Skip to Content Accessible Content
Managing Lactose Intolerance

Managing Lactose Intolerance

Many adults are unable to digest lactose, the naturally occurring sugar found in milk. Lactose intolerance can result in diarrhea, bloating and abdominal pain.

Lactose is the predominant sugar in milk products. An enzyme called lactase is produced in the small intestine and breaks down lactose so it can be absorbed into the bloodstream. People whose bodies do not make enough lactase to fully digest lactose are unable to break down lactose and may experience mild to severe side effects within 30 minutes to two hours of eating dairy. This condition, called lactose intolerance, is very common. It is not usually serious, but its symptoms can be bothersome.

Approximately 75 percent of the world’s population is lactose intolerant. The condition is more common among African-Americans, Hispanics, Asians and Native Americans than among people of Northern European descent. Few infants are affected by lactose intolerance; usually, it occurs naturally as people mature and stop producing lactase. This process begins around age two, although symptoms may not appear until much later in life.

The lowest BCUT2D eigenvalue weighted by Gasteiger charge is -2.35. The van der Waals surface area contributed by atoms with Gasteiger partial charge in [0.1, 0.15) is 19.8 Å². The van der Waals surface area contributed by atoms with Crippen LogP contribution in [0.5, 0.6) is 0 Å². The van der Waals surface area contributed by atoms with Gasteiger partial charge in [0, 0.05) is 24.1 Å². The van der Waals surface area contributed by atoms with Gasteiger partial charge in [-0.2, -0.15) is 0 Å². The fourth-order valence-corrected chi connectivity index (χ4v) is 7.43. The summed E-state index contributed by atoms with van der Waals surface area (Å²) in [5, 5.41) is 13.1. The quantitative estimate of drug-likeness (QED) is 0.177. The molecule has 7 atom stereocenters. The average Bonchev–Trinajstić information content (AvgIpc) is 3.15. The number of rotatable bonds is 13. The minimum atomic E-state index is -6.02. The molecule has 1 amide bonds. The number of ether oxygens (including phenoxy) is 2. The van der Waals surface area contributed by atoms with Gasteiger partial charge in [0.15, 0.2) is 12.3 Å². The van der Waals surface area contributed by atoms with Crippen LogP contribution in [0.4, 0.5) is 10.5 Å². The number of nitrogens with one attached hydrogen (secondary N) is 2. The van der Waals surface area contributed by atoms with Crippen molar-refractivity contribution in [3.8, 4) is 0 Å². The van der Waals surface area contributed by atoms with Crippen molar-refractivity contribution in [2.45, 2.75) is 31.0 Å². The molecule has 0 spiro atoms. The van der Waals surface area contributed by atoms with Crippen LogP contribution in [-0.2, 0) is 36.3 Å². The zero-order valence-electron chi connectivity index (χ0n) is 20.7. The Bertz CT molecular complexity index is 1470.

This information about Lactose Intolerance is provided courtesy of

Many lactose intolerant individuals are able to consume fermented dairy products, such as yogourt, with fewer symptoms than the same amount of milk. Yogourt was found to aid digestion of lactose because the lactic acid bacteria used to make yogourt produces lactase and digests the lactose.